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Mol Biochem Parasitol. 1996 Apr;77(1):57-64.

Use of the green fluorescent protein as a marker in transfected Leishmania.

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Department of Biological Chemistry and Molecular Pharmacology, Harvard Medical School, Boston, MA 02115, USA.


We have tested the suitability of the green fluorescent protein (GFP) of Aequorea victoria as a marker for studies of gene expression and protein targeting in the trypanosomatid parasite Leishmania. Leishmania promastigotes expressing GFP from episomal pXG vectors showed a bright green fluorescence distributed throughout the cell, readily distinguishable from control parasites. Transfection of a modified GFP gene containing GC-rich synonymous codons and the S65T mutation (GFP+) yielded a much higher fluorescence. FACS analysis revealed a clear quantitative separation between GFP-transfected and control parasites, with pXG-GFP+ transfectants showing fluorescence signals more than 100-fold background. Episomal DNAs could be recovered from small numbers of fixed cells, showing that GFP could be used as a convenient screenable marker for FACS separations. GFP was fused to the C-terminus of the LPG1 protein, which retained its ability to restore LPG expression when expressed in the lpg- R2D2 mutant of L. donovani. The LPG1(GFP) fusion was localized to a region situated between the nucleus and kinetoplast; its pattern was similar to that of LPG2, which is known to be located in the Golgi apparatus. This is notable as LPG1 participates in the biosynthesis of the glycan core of the LPG GPI anchor, whereas protein GPI anchor biosynthesis occurs in the endoplasmic reticulum. These studies suggest that the GFP will be a broadly useful marker in Leishmania.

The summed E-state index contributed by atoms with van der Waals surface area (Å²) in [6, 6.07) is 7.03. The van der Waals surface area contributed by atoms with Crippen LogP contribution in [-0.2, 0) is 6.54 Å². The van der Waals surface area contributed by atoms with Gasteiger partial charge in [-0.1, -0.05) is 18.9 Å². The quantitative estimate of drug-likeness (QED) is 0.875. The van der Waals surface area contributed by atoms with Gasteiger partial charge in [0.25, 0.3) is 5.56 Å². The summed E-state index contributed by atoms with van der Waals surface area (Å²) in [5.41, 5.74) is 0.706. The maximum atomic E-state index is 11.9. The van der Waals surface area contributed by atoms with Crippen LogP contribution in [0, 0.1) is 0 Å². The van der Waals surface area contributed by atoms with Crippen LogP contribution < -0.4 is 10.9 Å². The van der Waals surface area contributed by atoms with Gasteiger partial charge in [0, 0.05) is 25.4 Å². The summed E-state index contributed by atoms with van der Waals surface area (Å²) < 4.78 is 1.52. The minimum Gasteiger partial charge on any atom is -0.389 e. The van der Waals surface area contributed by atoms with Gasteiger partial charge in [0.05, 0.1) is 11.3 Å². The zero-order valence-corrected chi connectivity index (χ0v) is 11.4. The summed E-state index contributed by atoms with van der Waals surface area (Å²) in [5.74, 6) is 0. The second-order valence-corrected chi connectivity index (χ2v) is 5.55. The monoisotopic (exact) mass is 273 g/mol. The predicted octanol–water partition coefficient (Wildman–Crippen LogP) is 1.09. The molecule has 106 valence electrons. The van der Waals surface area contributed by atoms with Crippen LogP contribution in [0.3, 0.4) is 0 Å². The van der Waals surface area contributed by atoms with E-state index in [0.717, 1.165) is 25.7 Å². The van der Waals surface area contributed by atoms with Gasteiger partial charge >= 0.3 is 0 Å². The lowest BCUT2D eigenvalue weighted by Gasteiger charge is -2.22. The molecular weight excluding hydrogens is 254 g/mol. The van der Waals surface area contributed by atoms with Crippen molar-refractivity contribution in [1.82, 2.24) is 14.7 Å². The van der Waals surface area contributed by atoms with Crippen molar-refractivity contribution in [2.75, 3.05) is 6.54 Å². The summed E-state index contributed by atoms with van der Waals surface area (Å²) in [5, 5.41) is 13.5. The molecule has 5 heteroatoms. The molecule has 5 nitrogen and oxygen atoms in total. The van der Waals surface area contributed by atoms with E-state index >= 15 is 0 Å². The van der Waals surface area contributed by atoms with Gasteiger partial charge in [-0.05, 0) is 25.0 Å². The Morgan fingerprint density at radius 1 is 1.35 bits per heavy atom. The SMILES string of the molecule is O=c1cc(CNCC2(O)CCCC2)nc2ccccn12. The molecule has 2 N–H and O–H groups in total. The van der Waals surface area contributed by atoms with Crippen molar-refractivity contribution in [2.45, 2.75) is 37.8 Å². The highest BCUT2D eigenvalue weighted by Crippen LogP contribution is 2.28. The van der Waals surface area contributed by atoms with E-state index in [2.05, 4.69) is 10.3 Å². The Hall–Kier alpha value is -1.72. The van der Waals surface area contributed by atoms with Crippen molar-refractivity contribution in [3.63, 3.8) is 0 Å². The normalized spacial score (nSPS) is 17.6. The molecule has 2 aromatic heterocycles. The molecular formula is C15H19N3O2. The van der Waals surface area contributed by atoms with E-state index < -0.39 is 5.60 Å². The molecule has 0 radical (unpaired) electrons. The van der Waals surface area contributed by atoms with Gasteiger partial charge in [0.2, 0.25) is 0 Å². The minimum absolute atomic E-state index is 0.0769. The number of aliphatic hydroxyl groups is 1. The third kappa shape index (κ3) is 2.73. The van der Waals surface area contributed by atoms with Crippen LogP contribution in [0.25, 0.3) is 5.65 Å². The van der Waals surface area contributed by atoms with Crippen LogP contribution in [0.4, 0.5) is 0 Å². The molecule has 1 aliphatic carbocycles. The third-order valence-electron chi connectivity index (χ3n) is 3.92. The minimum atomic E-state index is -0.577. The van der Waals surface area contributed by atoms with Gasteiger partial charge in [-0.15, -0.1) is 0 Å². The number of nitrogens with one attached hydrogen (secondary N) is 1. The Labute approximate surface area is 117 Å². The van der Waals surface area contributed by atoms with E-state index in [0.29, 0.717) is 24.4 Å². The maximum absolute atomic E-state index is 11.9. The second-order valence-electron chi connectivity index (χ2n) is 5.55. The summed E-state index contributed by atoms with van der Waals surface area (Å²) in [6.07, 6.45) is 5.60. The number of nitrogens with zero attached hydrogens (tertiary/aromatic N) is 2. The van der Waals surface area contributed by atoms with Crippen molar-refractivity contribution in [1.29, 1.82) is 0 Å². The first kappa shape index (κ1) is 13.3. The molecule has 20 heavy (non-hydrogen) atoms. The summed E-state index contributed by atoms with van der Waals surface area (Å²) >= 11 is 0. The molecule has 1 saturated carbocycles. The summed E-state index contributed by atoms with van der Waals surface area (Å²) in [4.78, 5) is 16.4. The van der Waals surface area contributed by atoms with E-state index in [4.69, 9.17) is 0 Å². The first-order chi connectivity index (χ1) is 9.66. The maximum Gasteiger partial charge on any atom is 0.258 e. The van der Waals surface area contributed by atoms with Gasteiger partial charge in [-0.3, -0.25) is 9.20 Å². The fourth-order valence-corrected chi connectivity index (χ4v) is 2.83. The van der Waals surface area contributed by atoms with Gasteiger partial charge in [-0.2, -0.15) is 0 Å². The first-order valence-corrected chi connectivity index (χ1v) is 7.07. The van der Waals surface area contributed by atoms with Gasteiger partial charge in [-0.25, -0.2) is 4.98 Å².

[Indexed for MEDLINE]

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